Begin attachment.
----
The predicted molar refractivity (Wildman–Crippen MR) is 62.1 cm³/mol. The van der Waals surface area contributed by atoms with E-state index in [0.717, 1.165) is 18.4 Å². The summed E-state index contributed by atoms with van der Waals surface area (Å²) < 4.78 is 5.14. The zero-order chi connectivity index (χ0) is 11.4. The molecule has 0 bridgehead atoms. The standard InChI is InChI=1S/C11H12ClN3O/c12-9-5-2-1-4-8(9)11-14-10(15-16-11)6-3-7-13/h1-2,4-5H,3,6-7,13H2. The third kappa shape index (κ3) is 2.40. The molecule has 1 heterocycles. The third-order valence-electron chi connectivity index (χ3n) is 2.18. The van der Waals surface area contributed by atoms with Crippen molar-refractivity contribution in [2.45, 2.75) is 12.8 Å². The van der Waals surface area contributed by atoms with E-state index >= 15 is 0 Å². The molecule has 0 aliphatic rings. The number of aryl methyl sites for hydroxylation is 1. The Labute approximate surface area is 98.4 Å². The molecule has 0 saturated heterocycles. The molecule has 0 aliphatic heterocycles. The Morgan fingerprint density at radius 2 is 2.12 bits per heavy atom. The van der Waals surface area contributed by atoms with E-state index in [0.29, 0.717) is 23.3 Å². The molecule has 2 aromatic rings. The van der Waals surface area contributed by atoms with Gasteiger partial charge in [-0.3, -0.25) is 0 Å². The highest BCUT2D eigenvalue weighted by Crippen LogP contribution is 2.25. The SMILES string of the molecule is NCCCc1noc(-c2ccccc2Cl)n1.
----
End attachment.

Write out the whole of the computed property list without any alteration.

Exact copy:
The predicted molar refractivity (Wildman–Crippen MR) is 62.1 cm³/mol. The van der Waals surface area contributed by atoms with E-state index in [0.717, 1.165) is 18.4 Å². The summed E-state index contributed by atoms with van der Waals surface area (Å²) < 4.78 is 5.14. The zero-order chi connectivity index (χ0) is 11.4. The molecule has 0 bridgehead atoms. The standard InChI is InChI=1S/C11H12ClN3O/c12-9-5-2-1-4-8(9)11-14-10(15-16-11)6-3-7-13/h1-2,4-5H,3,6-7,13H2. The third kappa shape index (κ3) is 2.40. The molecule has 1 heterocycles. The third-order valence-electron chi connectivity index (χ3n) is 2.18. The van der Waals surface area contributed by atoms with Crippen molar-refractivity contribution in [2.45, 2.75) is 12.8 Å². The van der Waals surface area contributed by atoms with E-state index >= 15 is 0 Å². The molecule has 0 aliphatic rings. The number of aryl methyl sites for hydroxylation is 1. The Labute approximate surface area is 98.4 Å². The molecule has 0 saturated heterocycles. The molecule has 0 aliphatic heterocycles. The Morgan fingerprint density at radius 2 is 2.12 bits per heavy atom. The van der Waals surface area contributed by atoms with E-state index in [0.29, 0.717) is 23.3 Å². The molecule has 2 aromatic rings. The van der Waals surface area contributed by atoms with Gasteiger partial charge in [-0.3, -0.25) is 0 Å². The highest BCUT2D eigenvalue weighted by Crippen LogP contribution is 2.25. The SMILES string of the molecule is NCCCc1noc(-c2ccccc2Cl)n1.